The Grandstands at Devon - photo by Amy

The Grandstands at Devon – photo by Amy

The Devon Horse Show and Country Fair is one of the most iconic horse shows we have in the United States.  For 118 years Devon has been drawing competitors from around the country to showcase their horses in a variety of disciplines: Hunters, jumpers, Saddlebreds, Hackney horses and ponies, Sidesaddle, Coaching and Breeding classes.  To qualify for Devon is a big deal; hopeful competitors track qualification points obsessively, hoping that they might qualify for their division, and if dreams come true, win a coveted white and blue championship cooler.  There’s a sense of history at Devon, almost as if you can feel the ghosts of past champions like Harry Gill’s great jumper Idle Dice, or the sublime 2006 Chronicle of the Horse  Overall and Show Hunter Horse of the Year, Gray Slipper.

The spires over the Devon-blue grandstands evoke another fabled institution, the spired grandstands of Churchill Downs, home of the Kentucky Derby.  In fact, that’s not the only comparison that can be made between the two events.  Walk around the grounds of Devon and you’ll see women in elaborate hats and men in plaid pants, pastel sport coats, and bow ties.  (Think Kentucky Derby meets Vinyard Vines.)

Other highlights of Devon include the appearance of the Budweiser Clydesdales ( 8 tons of Champions!), famed Australian horseman Guy McLean, singles and pairs carriage racing, and the adorable ponies and jockeys competing in the first leg of the WIHS Shetland Pony Steeplechase series.

Guy McLean. He's not The Man From Snowy River, he's better!

Guy McLean. He’s not The Man From Snowy River, he’s better! photo by Amy

The Budweiser Clydesdales - 8 tons of Champions!

The Budweiser Clydesdales – 8 tons of Champions! photo by Emily Deck

This past Thursday night the Dixon Oval hosted the $100,000 Grand Prix of Devon, an event dominated in recent years by Olympian McLain Ward.  In fact, there were four Olympians in the lineup that night: Ward, Peter Wylde, Lisa Jaquin, and Ireland’s Kevin Babington.  Other familiar names on the Order of Go were Margie Engle, Candice King, Todd Minikus, Laura Chapot, and Victoria Colvin.  All in all, 32 riders, one of the largest fields in a decade, were slated to compete over Olaf Petersen’s course of 13 elements with 16 jumping efforts.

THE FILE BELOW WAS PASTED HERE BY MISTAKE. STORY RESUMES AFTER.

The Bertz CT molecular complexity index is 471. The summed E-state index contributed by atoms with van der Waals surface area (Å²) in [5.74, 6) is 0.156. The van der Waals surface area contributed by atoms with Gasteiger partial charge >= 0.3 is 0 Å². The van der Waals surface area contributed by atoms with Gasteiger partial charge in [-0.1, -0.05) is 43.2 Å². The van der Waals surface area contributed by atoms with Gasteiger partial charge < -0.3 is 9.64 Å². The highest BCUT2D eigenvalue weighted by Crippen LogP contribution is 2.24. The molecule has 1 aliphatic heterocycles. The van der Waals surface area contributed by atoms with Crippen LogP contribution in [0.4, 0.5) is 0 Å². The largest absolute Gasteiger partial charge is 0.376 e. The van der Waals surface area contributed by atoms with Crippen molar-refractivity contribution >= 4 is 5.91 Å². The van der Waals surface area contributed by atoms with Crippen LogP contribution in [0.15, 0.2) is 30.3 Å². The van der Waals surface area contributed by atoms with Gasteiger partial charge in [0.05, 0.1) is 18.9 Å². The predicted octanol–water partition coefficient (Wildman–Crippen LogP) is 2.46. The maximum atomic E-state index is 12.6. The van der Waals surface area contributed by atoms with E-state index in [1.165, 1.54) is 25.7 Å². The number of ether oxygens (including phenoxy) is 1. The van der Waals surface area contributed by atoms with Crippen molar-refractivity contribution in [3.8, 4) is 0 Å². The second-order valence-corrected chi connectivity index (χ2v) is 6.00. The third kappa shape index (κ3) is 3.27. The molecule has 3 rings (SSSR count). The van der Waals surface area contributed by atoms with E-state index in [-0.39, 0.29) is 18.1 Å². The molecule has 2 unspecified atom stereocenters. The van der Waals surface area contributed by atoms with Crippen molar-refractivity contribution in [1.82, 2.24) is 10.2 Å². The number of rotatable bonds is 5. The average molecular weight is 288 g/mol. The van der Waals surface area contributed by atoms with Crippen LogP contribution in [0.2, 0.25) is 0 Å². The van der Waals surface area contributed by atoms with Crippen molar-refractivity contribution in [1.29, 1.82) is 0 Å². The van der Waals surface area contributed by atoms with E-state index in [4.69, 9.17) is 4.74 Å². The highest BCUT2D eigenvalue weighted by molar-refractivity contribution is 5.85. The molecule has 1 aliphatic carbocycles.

Georgina Bloomberg led us off with a 4 fault round, and our first clear of the night was Laura Chapot on Mary Chapot’s ISHD Dual Star.  There were 9 clears from a total of 5 riders: Chapot, Ward, Paul O’Shea, Babington, and Minikus.  In fact, of the 5 riders who went clear, 4 had 2 horses in the jump off: Ward,  Chapot, O’Shea, and Babington.

There was no doubt the winning time would be fast, as Ward is known for his ability ride at speed and Laura Chapot has never been known to go anything slower than Mach 1 around a course.   Four rounds into the jump off Ward and Rothchild stopped the clock at 40.798. Two rounds later, Devon first-timer Paul O’Shea clocked a blazing 38.951 on Michael Hayden’s Belgian Warmblood gelding, Primo de Revel.  Todd Minikus was in next on the Quality Group’s Quality Girl, his mount for the 2013 Zoetis $1 Million, and he gave O’Shea a scare but stopped the timer just short at 39.633.

For O’Shea, an Irish transplant who moved to the States 4 years ago, the win was the icing on the cake at what was his first trip to Devon.  He placed 5th on his other horse, River Dance de Semilly.

Anyone wanna bet that O’Shea will be back at Devon in 2015?